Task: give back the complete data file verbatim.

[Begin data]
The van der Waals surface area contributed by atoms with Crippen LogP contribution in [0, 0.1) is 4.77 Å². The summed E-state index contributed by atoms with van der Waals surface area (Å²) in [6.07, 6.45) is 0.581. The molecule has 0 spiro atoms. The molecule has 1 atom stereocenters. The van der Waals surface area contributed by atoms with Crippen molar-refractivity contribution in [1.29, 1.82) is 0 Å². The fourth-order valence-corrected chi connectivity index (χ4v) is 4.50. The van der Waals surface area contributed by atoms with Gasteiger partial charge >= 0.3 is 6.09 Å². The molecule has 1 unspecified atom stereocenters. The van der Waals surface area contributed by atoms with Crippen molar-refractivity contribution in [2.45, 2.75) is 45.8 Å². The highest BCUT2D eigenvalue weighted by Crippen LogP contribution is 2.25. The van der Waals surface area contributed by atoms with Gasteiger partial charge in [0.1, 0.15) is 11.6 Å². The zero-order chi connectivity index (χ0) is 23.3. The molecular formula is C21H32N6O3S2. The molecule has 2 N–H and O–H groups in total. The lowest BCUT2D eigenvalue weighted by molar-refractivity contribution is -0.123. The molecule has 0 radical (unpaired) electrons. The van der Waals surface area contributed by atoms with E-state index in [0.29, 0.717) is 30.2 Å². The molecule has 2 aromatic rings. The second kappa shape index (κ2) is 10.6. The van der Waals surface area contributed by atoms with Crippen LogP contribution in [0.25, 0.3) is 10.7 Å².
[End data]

The van der Waals surface area contributed by atoms with Crippen LogP contribution in [0, 0.1) is 4.77 Å². The summed E-state index contributed by atoms with van der Waals surface area (Å²) in [6.07, 6.45) is 0.581. The molecule has 0 spiro atoms. The molecule has 1 atom stereocenters. The van der Waals surface area contributed by atoms with Crippen molar-refractivity contribution in [1.29, 1.82) is 0 Å². The fourth-order valence-corrected chi connectivity index (χ4v) is 4.50. The van der Waals surface area contributed by atoms with Gasteiger partial charge >= 0.3 is 6.09 Å². The molecule has 1 unspecified atom stereocenters. The van der Waals surface area contributed by atoms with Crippen molar-refractivity contribution in [2.45, 2.75) is 45.8 Å². The highest BCUT2D eigenvalue weighted by Crippen LogP contribution is 2.25. The van der Waals surface area contributed by atoms with Gasteiger partial charge in [0.1, 0.15) is 11.6 Å². The zero-order chi connectivity index (χ0) is 23.3. The molecular formula is C21H32N6O3S2. The molecule has 2 N–H and O–H groups in total. The lowest BCUT2D eigenvalue weighted by molar-refractivity contribution is -0.123. The molecule has 0 radical (unpaired) electrons. The van der Waals surface area contributed by atoms with E-state index in [0.29, 0.717) is 30.2 Å². The molecule has 2 aromatic rings. The second kappa shape index (κ2) is 10.6. The van der Waals surface area contributed by atoms with Crippen LogP contribution in [0.25, 0.3) is 10.7 Å².